Deformation Sensing We characterize the sensor response for two types of deformations: static and dynamic. Static deformations are those where the sensor is deformed from state to the other slowly. On the other hand, dynamic deformations are faster and the sensor does not have time to settle at a particular state while being deformed.

We printed 3 sensor samples each for 2 different sizes and flexed them across cylinders of various diameters for finding their static deformation behavior. When the sensor was bent with printed side up, the sensor resistance increased from its flat state value and vice versa. Normalized response for both the sensor sizes was quite similar indicating that uniform scaling did not affect the sensor response for the two sizes.

static convex response.png

We then mounted a sensor on a motor assembly to flex it repetitively. A large sized sensor was flexed from flat state to flexion of 3cm radius 50 times at a speed of ~0.25Hz. For our test, the sensor response was highly repetitive and the sensor did not require re-calibration.

Dynamic_char

Applications A wide variety of end user applications can be built using such custom deformation sensors. We illustrate a few examples:

Animating virtual entities through direct physical input We can directly animate virtual entities through physical deformation input. Using a two sensor linear array, we can animate an emoticon to various moods.

Animation (2)

Multimodal IO Sheet  We can integrate various other sensing modalities such as touch sensing and output capabilities such as LEDs along with flex sensing on a single printed sheet.

The sample bow shaped sheet has two flex sensors on the side and a touch sensor in between. Each flex sensor is accompanied by a resistor to form a voltage divider. Each of the sensors also have a corresponding led that glows when the sensor is interacted with.

Multimodal_IO

Origami Training 

Making an origami model involves a one-time usage of a particular paper surface. A crease on the paper surface due to a fold would result in permanent increase in the sensor resistance.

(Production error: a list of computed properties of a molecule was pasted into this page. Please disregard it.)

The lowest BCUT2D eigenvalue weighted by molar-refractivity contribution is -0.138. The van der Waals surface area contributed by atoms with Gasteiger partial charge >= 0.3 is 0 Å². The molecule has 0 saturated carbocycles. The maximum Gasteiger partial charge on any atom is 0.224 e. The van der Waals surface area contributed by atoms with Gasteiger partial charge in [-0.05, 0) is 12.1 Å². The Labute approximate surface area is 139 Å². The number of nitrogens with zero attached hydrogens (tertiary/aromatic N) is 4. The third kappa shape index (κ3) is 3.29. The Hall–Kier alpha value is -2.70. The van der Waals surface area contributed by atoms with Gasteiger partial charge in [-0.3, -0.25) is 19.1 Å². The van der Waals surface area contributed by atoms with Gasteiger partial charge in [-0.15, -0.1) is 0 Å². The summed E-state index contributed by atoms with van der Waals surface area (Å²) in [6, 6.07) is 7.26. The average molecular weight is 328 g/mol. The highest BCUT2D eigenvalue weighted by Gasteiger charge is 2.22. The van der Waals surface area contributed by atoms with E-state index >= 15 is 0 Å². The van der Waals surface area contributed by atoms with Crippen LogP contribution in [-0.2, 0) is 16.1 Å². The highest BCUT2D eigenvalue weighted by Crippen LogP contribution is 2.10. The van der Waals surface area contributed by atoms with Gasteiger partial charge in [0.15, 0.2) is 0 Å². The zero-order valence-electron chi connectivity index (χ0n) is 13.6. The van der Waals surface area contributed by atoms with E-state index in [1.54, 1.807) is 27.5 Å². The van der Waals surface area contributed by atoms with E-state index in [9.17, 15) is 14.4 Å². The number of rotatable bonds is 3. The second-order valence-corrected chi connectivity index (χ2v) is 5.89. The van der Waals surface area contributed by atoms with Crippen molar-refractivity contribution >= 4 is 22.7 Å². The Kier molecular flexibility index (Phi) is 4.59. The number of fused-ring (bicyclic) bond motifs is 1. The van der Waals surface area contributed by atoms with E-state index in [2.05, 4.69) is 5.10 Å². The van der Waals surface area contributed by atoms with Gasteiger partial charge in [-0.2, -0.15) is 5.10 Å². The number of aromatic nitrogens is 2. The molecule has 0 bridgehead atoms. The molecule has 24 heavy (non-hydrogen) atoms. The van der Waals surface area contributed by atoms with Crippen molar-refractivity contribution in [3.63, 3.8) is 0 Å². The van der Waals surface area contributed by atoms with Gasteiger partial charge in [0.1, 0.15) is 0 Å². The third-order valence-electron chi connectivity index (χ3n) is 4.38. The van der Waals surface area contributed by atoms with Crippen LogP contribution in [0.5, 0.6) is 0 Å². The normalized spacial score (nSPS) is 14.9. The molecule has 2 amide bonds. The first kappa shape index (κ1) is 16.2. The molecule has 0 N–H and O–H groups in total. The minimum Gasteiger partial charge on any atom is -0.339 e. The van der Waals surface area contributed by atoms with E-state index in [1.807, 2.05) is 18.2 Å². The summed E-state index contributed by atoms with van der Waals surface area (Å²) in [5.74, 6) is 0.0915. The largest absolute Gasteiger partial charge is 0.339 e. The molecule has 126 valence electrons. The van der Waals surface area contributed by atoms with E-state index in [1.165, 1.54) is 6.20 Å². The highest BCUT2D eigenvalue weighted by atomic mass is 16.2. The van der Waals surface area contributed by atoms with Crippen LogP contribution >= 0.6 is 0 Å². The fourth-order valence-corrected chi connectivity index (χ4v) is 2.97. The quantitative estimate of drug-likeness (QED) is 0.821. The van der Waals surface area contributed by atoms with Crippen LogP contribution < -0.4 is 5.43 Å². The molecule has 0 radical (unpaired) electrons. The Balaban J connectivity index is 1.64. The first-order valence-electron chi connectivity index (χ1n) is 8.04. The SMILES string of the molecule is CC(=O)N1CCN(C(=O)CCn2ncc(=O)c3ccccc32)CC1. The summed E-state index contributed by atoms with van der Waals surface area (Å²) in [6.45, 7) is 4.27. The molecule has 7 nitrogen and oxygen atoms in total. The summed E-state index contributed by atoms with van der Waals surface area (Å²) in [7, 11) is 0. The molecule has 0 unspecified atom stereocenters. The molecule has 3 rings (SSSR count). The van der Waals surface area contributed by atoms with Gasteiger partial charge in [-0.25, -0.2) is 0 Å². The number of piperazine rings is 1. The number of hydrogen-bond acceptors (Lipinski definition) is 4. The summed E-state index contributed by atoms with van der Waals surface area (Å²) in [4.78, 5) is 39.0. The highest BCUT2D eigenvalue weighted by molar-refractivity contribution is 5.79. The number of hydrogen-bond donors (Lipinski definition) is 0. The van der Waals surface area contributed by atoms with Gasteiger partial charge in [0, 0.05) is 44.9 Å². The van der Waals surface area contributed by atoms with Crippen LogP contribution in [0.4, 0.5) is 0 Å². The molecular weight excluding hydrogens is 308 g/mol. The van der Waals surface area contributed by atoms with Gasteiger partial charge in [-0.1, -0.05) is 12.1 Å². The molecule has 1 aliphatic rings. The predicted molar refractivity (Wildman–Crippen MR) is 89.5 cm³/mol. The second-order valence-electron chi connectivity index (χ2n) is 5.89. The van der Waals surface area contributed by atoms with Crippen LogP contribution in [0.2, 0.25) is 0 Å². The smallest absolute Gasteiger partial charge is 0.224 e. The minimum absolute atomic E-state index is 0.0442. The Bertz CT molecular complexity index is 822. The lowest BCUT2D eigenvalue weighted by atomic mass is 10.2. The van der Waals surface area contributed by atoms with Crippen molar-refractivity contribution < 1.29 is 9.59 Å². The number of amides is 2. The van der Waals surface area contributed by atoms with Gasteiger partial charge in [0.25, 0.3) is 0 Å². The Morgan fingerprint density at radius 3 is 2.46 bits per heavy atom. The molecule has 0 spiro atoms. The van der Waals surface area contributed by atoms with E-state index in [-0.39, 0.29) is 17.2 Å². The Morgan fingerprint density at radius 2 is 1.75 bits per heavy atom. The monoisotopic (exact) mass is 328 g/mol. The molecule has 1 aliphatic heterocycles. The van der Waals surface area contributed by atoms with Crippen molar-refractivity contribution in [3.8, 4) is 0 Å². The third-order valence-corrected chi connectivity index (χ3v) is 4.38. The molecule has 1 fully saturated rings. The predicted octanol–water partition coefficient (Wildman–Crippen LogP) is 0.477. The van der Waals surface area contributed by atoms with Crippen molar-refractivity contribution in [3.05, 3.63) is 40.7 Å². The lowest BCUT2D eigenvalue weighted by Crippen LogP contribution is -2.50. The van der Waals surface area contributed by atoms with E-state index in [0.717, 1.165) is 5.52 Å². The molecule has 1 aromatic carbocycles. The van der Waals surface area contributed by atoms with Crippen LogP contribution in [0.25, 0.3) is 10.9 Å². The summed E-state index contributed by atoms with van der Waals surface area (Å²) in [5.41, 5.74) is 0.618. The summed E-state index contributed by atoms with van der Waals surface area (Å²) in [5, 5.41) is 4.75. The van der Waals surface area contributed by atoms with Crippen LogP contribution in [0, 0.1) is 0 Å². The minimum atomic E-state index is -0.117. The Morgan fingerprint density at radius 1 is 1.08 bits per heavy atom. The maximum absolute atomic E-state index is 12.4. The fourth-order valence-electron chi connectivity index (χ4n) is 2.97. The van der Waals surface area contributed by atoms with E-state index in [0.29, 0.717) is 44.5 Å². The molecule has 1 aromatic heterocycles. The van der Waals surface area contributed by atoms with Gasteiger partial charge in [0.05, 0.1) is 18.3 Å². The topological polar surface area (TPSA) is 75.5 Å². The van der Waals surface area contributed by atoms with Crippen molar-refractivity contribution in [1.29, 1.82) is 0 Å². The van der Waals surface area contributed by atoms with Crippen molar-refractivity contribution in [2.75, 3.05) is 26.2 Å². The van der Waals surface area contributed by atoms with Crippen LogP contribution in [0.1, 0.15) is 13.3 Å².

We can leverage our bend sensors to detect fold sensing for such single usage scenarios. These can act as an affordable guidance tool for novice users to learn the correct sequence of folds. We can alternatively use plain graphite, drawn with a pencil, to pattern it directly on thinner origami paper.

origami

Sensor lines on front and back of origami sheet for Boat and Plane shapes


For more details, please refer to the paper. It is an interesting read.

ACM DL Author-ize serviceFlexy: Shape-Customizable, Single-Layer, Inkjet Printable Patterns for 1D and 2D Flex Sensing

Nirzaree Vadgama, Jürgen Steimle
TEI ’17 Proceedings of the Eleventh International Conference on Tangible, Embedded, and Embodied Interaction, 2017

“>.

Many thanks to my adviser for guiding this work through and also the reviewers at ACM TEI 2017 for their valuable feedback.

For any questions or comments, just send a mail. 🙂

Advertisements
This entry was posted in DIY, HCI, TECH and tagged , , , , . Bookmark the permalink.

Leave a Reply

Fill in your details below or click an icon to log in:

WordPress.com Logo

You are commenting using your WordPress.com account. Log Out / Change )

Twitter picture

You are commenting using your Twitter account. Log Out / Change )

Facebook photo

You are commenting using your Facebook account. Log Out / Change )

Google+ photo

You are commenting using your Google+ account. Log Out / Change )

Connecting to %s